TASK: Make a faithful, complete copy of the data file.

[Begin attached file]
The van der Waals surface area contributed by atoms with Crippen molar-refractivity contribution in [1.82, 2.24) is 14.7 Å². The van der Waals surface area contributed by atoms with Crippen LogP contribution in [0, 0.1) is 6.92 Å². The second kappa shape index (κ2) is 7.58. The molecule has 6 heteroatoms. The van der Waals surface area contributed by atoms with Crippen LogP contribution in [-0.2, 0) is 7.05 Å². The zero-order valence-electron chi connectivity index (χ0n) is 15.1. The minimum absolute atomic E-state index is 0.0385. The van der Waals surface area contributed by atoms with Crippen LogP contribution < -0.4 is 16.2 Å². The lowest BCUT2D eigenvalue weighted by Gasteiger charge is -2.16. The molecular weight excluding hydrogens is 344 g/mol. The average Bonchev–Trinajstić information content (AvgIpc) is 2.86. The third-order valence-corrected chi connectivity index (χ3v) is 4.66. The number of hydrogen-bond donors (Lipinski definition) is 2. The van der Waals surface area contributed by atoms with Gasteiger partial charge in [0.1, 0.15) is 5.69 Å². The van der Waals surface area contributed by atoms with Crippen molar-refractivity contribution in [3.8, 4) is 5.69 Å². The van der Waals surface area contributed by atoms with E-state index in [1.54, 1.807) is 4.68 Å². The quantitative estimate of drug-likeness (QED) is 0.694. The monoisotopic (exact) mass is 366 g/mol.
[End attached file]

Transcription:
The van der Waals surface area contributed by atoms with Crippen molar-refractivity contribution in [1.82, 2.24) is 14.7 Å². The van der Waals surface area contributed by atoms with Crippen LogP contribution in [0, 0.1) is 6.92 Å². The second kappa shape index (κ2) is 7.58. The molecule has 6 heteroatoms. The van der Waals surface area contributed by atoms with Crippen LogP contribution in [-0.2, 0) is 7.05 Å². The zero-order valence-electron chi connectivity index (χ0n) is 15.1. The minimum absolute atomic E-state index is 0.0385. The van der Waals surface area contributed by atoms with Crippen LogP contribution < -0.4 is 16.2 Å². The lowest BCUT2D eigenvalue weighted by Gasteiger charge is -2.16. The molecular weight excluding hydrogens is 344 g/mol. The average Bonchev–Trinajstić information content (AvgIpc) is 2.86. The third-order valence-corrected chi connectivity index (χ3v) is 4.66. The number of hydrogen-bond donors (Lipinski definition) is 2. The van der Waals surface area contributed by atoms with Gasteiger partial charge in [0.1, 0.15) is 5.69 Å². The van der Waals surface area contributed by atoms with Crippen molar-refractivity contribution in [3.8, 4) is 5.69 Å². The van der Waals surface area contributed by atoms with E-state index in [1.54, 1.807) is 4.68 Å². The quantitative estimate of drug-likeness (QED) is 0.694. The monoisotopic (exact) mass is 366 g/mol.